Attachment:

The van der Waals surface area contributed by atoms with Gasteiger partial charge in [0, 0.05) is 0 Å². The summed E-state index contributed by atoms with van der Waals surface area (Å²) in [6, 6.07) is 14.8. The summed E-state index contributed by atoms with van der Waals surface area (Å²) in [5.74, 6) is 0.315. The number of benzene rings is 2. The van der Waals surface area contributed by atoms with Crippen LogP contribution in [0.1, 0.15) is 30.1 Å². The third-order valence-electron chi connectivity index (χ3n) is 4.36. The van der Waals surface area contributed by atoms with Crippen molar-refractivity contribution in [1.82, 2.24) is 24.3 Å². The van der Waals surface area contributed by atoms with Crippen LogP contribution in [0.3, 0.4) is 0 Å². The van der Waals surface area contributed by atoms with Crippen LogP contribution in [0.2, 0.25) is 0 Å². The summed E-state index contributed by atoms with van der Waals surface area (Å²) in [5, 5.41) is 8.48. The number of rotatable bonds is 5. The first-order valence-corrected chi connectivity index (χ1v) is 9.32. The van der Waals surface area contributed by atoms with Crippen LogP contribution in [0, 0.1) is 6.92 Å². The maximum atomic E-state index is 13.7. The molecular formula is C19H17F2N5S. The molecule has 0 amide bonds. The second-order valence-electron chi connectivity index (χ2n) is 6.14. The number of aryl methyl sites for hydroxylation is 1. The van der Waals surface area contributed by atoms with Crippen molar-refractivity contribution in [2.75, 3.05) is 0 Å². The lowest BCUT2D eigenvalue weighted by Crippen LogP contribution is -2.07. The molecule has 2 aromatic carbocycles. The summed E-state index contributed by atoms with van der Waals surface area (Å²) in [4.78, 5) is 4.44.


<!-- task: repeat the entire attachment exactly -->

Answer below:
The van der Waals surface area contributed by atoms with Gasteiger partial charge in [0, 0.05) is 0 Å². The summed E-state index contributed by atoms with van der Waals surface area (Å²) in [6, 6.07) is 14.8. The summed E-state index contributed by atoms with van der Waals surface area (Å²) in [5.74, 6) is 0.315. The number of benzene rings is 2. The van der Waals surface area contributed by atoms with Crippen LogP contribution in [0.1, 0.15) is 30.1 Å². The third-order valence-electron chi connectivity index (χ3n) is 4.36. The van der Waals surface area contributed by atoms with Crippen molar-refractivity contribution in [1.82, 2.24) is 24.3 Å². The van der Waals surface area contributed by atoms with Crippen LogP contribution in [0.3, 0.4) is 0 Å². The van der Waals surface area contributed by atoms with Crippen LogP contribution in [0.2, 0.25) is 0 Å². The summed E-state index contributed by atoms with van der Waals surface area (Å²) in [5, 5.41) is 8.48. The number of rotatable bonds is 5. The first-order valence-corrected chi connectivity index (χ1v) is 9.32. The van der Waals surface area contributed by atoms with Crippen LogP contribution in [0, 0.1) is 6.92 Å². The maximum atomic E-state index is 13.7. The molecular formula is C19H17F2N5S. The molecule has 0 amide bonds. The second-order valence-electron chi connectivity index (χ2n) is 6.14. The number of aryl methyl sites for hydroxylation is 1. The van der Waals surface area contributed by atoms with Crippen molar-refractivity contribution in [2.75, 3.05) is 0 Å². The lowest BCUT2D eigenvalue weighted by Crippen LogP contribution is -2.07. The molecule has 2 aromatic carbocycles. The summed E-state index contributed by atoms with van der Waals surface area (Å²) in [4.78, 5) is 4.44.